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Towards greater transparency in the tropical timber markets

The ITTO Tropical Timber Market (TTM) Report, an output of the ITTO Market Information Service (MIS), is published in English every two weeks with the aim of improving transparency in the international tropical timber market. The TTM provides market trends and trade news from around the world, as well as indicative prices for over 400 tropical timber and added-value products.



1-15 October 2011

Top story

Caution urged as India not immune to global economic shocks

Analysts are urging caution in painting an overly optimistic picture of India’s continued role as a major importer of logs.
India is not immune to the effect of the euro-zone debt crisis and a possible second recession in the US. The recent depreciation of the Rupee could also impact the capacity of Indian manufacturers to continue importing at current levels.
The amount of excise duty, a tax collected by the Indian government on manufactured goods, dropped 8% for the first time in 16 months in September 2011 signalling a possible slowdown in the Indian manufacturing sector.. 

Also in this issue

  • West African business survey suggests confidence still high
  • Indian Purchasing Managers Index for the manufacturing sector falls 
  • Euro-zone and US financial crises bite into Indonesian furniture exports
  • Building of new homes and offices boosts Peru’s domestic wooden furniture market
  • Five consecutive monthly increases in Japan’s housing starts
  • Little prospect for any significant upturn in EU timber demand
  • Furniture manufacturing expected to expand in the US as China’s labour cost advantage erodes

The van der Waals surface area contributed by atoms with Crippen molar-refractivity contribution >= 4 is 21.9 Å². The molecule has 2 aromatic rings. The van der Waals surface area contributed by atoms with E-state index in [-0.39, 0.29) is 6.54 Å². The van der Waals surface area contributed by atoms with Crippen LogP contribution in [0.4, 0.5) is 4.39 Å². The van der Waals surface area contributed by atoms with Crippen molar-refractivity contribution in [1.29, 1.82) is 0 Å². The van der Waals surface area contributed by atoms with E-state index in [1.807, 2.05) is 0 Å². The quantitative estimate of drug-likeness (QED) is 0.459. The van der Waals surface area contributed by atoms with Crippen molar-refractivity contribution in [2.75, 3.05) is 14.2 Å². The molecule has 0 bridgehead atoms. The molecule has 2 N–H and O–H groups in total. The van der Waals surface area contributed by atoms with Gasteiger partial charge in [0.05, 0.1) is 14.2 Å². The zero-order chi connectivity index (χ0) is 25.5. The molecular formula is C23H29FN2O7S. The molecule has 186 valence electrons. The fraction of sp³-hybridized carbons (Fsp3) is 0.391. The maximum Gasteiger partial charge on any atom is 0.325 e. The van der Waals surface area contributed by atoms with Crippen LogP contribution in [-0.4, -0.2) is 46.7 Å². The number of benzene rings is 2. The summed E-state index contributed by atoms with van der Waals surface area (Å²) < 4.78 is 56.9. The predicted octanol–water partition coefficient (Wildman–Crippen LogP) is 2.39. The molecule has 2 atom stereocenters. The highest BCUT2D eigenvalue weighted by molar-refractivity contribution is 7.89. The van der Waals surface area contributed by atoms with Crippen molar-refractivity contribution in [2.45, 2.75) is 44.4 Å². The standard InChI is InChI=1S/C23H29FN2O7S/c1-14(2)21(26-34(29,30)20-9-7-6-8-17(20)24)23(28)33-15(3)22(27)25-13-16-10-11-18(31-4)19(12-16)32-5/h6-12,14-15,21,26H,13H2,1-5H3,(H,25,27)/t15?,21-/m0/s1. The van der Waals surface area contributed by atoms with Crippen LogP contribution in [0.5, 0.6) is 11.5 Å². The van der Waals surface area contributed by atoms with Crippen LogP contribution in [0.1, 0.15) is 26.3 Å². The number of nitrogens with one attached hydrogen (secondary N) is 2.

Data snapshot

UK Consumer Confidence Index languishing just above all time lows

Robert Gardner, Chief Economist at Nationwide, when commenting on consumer confidence in the UK wrote that “there was a raft of bad news in August, so in some respects, it is encouraging that we observed only a marginal decline in sentiment during the month.

Further signs that the UK economy is struggling to gain momentum, disorder in a number of English cities and renewed turbulence in global financial markets would all have been expected to weigh down heavily on confidence during the month.

The relative stability is probably a reflection of the already subdued level of confidence, rather than indicating resilience in the household sector. Indeed, the bounce in sentiment observed after the May holiday has been steadily eroded.

Three successive monthly falls have left the Consumer Confidence Index languishing just seven points above the all time lows recorded in February 2011, and 30 percentage points below its long-run average reading of 78.”

For more see

UK Consumer Confidence Index

Source:  modified from Nationwide UK


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